MODERN LEGAL WRITING
BY GINETTE CHAPMAN
You've written a brief, client memo, or other work product. What's the best strategy for ensuring the piece sparkles? This article sets forth a recommended process for editing—defined broadly to encompass both honing your writing and correcting errors. Adopting such a process will guarantee high-quality work products that powerfully advance your arguments and build your credibility and reputation. In addition to a recommended editing process, this article includes (1) a concrete example of how a disciplined editing process can improve everything you write and (2) a sample checklist for document cleanups.
The Disciplined Approach
We've all run across legal documents that are embarrassingly muddled and mistake ridden. Most lawyers learn basic principles of legal writing in law school or perhaps as entry-level attorneys. So the problem usually isn't that lawyers don't know how to write, but rather that lawyers don't adopt a systematic approach to refining their writing and eliminating errors.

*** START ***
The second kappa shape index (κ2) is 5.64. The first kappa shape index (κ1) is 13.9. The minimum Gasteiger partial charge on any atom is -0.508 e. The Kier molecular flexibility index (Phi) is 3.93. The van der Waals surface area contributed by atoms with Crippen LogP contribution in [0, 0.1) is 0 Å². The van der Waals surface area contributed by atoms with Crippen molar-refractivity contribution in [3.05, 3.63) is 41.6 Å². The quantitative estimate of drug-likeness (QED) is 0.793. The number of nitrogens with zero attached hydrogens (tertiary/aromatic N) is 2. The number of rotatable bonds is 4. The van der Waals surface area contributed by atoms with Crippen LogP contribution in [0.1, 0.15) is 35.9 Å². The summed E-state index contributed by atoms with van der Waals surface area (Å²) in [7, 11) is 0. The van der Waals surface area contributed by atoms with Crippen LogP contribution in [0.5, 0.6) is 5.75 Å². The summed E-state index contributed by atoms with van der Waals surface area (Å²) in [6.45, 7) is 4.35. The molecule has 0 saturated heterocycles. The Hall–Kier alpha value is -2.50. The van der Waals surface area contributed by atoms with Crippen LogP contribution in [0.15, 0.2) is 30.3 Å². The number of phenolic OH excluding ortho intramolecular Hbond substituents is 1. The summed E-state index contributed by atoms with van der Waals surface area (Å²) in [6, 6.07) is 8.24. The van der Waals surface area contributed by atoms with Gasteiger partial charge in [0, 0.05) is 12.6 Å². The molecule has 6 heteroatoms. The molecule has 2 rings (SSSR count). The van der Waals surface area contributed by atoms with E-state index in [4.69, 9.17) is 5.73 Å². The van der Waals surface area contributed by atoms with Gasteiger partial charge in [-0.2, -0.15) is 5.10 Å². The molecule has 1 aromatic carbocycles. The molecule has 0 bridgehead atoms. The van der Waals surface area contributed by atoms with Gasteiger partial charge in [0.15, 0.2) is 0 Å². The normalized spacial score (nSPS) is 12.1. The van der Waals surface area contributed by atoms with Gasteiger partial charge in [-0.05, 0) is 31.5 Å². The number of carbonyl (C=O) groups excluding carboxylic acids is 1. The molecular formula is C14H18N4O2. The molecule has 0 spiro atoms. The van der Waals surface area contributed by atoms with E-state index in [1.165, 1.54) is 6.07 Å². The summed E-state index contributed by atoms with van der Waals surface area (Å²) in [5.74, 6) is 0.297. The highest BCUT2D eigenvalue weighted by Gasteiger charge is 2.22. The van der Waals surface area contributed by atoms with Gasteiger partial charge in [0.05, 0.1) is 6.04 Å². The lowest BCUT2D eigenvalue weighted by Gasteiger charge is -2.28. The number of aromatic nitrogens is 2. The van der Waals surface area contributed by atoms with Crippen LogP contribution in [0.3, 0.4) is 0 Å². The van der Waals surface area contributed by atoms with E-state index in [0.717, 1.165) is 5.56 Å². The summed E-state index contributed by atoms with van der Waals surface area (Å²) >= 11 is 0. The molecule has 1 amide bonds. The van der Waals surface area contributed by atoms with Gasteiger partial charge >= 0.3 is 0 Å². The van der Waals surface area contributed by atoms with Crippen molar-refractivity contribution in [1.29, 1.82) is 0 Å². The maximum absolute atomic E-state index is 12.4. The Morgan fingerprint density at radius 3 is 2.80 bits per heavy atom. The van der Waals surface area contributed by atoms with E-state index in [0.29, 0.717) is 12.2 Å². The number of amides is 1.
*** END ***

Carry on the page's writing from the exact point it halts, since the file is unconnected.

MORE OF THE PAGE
Whether you're writing for a judge, a savvy client, your boss, or another audience, a careful edit of your document is an essential—but often neglected—step. Part of being an effective advocate is ensuring that nothing detracts from the persuasiveness of your legal analysis. Your work product will be less credible if it's beset by poor grammar, typos, and die like. Worse still, writing that is convoluted, disorganized, or sloppy can obscure your message altogether.
I urge lawyers to follow a formal, multi layered editing process. By adopting a disciplined approach to editing, lawyers can hone their writing, make efficient use of time, and ensure their final work product is consistently professional and persuasive.
A Recommended Editing Process
Time is an indispensable element of the rewriting and editing process. Lawyers are notorious for cobbling together documents mere minutes before a deadline. But to craft a compelling written product, you'll need to reserve a significant block of time for multiple reads. At least once, you should review a hard copy rather than relying solely on a screen.
The editing process has several key steps: considering big-picture issues, boosting readability, improving style...